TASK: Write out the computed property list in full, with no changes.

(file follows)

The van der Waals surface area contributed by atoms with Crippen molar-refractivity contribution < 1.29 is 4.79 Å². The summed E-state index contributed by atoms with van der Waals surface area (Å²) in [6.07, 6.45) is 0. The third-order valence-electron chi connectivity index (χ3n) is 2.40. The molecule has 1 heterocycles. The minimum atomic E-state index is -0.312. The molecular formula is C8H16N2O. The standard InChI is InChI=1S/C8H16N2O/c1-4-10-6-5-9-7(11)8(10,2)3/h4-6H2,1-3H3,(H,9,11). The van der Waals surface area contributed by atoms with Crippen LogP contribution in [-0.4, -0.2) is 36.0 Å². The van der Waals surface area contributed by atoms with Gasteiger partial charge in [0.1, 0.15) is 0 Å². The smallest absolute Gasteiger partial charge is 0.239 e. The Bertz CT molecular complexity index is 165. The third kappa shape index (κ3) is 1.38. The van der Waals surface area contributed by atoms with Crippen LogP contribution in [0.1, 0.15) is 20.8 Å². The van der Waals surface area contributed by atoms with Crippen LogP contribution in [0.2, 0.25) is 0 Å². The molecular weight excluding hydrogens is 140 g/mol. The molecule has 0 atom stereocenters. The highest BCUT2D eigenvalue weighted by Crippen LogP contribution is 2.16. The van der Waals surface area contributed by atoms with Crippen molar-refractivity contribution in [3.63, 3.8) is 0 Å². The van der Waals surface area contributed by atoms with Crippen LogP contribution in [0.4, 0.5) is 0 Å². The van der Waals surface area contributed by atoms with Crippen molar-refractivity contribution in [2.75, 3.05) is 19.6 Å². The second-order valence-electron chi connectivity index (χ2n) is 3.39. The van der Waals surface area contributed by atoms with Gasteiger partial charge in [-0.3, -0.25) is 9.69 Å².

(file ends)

The van der Waals surface area contributed by atoms with Crippen molar-refractivity contribution < 1.29 is 4.79 Å². The summed E-state index contributed by atoms with van der Waals surface area (Å²) in [6.07, 6.45) is 0. The third-order valence-electron chi connectivity index (χ3n) is 2.40. The molecule has 1 heterocycles. The minimum atomic E-state index is -0.312. The molecular formula is C8H16N2O. The standard InChI is InChI=1S/C8H16N2O/c1-4-10-6-5-9-7(11)8(10,2)3/h4-6H2,1-3H3,(H,9,11). The van der Waals surface area contributed by atoms with Crippen LogP contribution in [-0.4, -0.2) is 36.0 Å². The van der Waals surface area contributed by atoms with Gasteiger partial charge in [0.1, 0.15) is 0 Å². The smallest absolute Gasteiger partial charge is 0.239 e. The Bertz CT molecular complexity index is 165. The third kappa shape index (κ3) is 1.38. The van der Waals surface area contributed by atoms with Crippen LogP contribution in [0.1, 0.15) is 20.8 Å². The van der Waals surface area contributed by atoms with Crippen LogP contribution in [0.2, 0.25) is 0 Å². The molecular weight excluding hydrogens is 140 g/mol. The molecule has 0 atom stereocenters. The highest BCUT2D eigenvalue weighted by Crippen LogP contribution is 2.16. The van der Waals surface area contributed by atoms with Crippen molar-refractivity contribution in [3.63, 3.8) is 0 Å². The van der Waals surface area contributed by atoms with Crippen LogP contribution in [0.4, 0.5) is 0 Å². The van der Waals surface area contributed by atoms with Crippen molar-refractivity contribution in [2.75, 3.05) is 19.6 Å². The second-order valence-electron chi connectivity index (χ2n) is 3.39. The van der Waals surface area contributed by atoms with Gasteiger partial charge in [-0.3, -0.25) is 9.69 Å².